six on Saturday, 29 January 2022

1. Today’s six will be quick and simple–just enough to prove that something is going on in the garden in spite of the schizophrenic weather we have been having in Alabama. One plant that can be counted on regardless of temperature shifts, however, is the hellebore pictured below and in the featured photo. I can’t provide anything more specific than hellebore in naming these. All of them I have throughout the garden–and there are many–came from one gift shovel-full of tiny plants that have reseeded and travel along a usually dry creek bed as well as having been redistributed by me to any empty bedding spot wanting some winter color. And, those colors range from white to lime to shades of pink.

2. Two Camellias japonica, ‘Grace Albritton’ and ‘Lady Vansittart Sport’ are usually in good form at the end of January. Grace Albritton has been blooming for some time. The first photo comes from the last days of December. The second was taken yesterday. Unfortunately, most of the full flowers have frozen recently; fortunately, more buds, though stunted, are waiting to open. Lady Vansittart, however, is offering little more than slightly cold-burned buds, although there are many of them.

3. In the wooded part of the garden, crane-fly orchards (Tipularia discolor) are appearing. This odd ground-level Alabama native wildflower is also sometimes called crippled crane-fly. Its dimpled leaves are easy to miss among woodland leaves; in fact, they will totally disappear before the plant blooms in late summer. The first photo below shows the new leaves and the remaining flower stalks of last year’s bloom. The second photo shows both the texture of the leaves and their surprising maroon undersides.

4. Not at all native to Alabama, leather leaf mahonia is a Chinese import that has been naturalized in Southeast US to the point of becoming rather invasive. Still, its thick evergreen leaves and bright yellow buds stand out in an otherwise brown landscape. I keep a few in the garden, but I cut the grape-like fruits in the spring and pull the small plants I find in other areas. From the condition of this year’s blooms, there might not be too many wayward plants to eradicate in 2022.

5. Clumps of daffodils are coming up in the wooded section of the garden. I’ve seen them in full bloom in another garden nearby, but these are in shaded understory spots, so they are far behind. Some ‘Ice King’ daffodils planted for the first time last year and a few allium are just beginning to break through in a cultivated bed. This bed does not get nearly enough sun either. I don’t expect a glorious display. I just hope I get some blooms.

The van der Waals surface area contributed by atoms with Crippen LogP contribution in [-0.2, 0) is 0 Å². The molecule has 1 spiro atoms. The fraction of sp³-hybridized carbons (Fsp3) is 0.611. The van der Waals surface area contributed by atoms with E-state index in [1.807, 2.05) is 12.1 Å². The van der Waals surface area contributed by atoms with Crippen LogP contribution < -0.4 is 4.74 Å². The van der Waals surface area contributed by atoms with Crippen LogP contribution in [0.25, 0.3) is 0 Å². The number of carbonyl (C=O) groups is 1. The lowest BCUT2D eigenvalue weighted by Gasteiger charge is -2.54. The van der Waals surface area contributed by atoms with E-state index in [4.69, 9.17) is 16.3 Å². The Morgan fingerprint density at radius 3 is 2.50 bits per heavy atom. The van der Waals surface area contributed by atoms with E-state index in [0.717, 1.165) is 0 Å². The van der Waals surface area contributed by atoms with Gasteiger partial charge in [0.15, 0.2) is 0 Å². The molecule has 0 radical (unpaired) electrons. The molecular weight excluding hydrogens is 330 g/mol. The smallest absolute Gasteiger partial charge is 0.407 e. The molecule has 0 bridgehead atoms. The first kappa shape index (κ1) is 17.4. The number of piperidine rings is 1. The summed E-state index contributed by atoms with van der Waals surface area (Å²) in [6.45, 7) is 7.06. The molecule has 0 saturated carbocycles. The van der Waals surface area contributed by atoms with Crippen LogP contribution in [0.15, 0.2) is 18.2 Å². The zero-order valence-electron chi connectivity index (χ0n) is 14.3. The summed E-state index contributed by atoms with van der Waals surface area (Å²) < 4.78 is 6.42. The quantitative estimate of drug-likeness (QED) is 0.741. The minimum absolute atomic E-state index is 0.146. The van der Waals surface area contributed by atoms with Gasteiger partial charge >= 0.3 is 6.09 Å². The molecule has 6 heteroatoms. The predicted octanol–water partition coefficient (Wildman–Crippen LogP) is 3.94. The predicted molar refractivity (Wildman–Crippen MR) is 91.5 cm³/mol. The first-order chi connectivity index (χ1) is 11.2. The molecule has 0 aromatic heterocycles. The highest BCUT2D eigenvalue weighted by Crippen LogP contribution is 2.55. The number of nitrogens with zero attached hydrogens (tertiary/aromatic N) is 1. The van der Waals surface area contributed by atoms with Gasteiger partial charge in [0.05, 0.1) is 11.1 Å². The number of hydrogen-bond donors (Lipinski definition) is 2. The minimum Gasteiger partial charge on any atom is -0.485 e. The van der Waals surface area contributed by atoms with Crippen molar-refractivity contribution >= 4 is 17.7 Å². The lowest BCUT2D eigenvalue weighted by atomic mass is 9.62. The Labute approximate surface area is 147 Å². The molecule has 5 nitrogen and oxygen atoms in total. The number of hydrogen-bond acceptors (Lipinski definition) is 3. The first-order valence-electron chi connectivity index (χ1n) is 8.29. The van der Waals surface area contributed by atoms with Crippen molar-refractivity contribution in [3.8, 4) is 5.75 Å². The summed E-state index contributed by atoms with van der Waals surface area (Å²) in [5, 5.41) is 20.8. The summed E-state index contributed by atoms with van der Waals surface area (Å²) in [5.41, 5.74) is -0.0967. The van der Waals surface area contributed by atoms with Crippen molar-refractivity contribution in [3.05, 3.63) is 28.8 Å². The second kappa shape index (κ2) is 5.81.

6. Finally, a plant that I love and have no luck with. Snowdrops. This is a far as mine have made it right now. I hope for more.

Maybe I’ll have more success to report in a couple of weeks. In the meantime, I suggest readers go the the site of The Propagator for links to what is going on in gardens around the globe and for guidelines for taking part in Six on Saturday.

12 Replies to “six on Saturday, 29 January 2022”

    1. Unreasonably cold here this morning with the wind—22 feels like 12. But no snow in the forecast. I hope you can soon get out again with your camera.

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  1. What hope there is, Susan, in those blades of daffodil! It’s yet another cold weekend here of snow, wintry mix, and fierce wind. Most of the potted plants on my south-facing balcony made it through last year’s winter just fine–but this January has been a different story. Fervent condolences to us both about our cold-blasted lovelies!

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  2. Thanks for posting the crane-fly orchid! Josephine and I found lots of it along with wild ginger and partridge berry in the small patch of woods planners left in their neighborhood park/playground.

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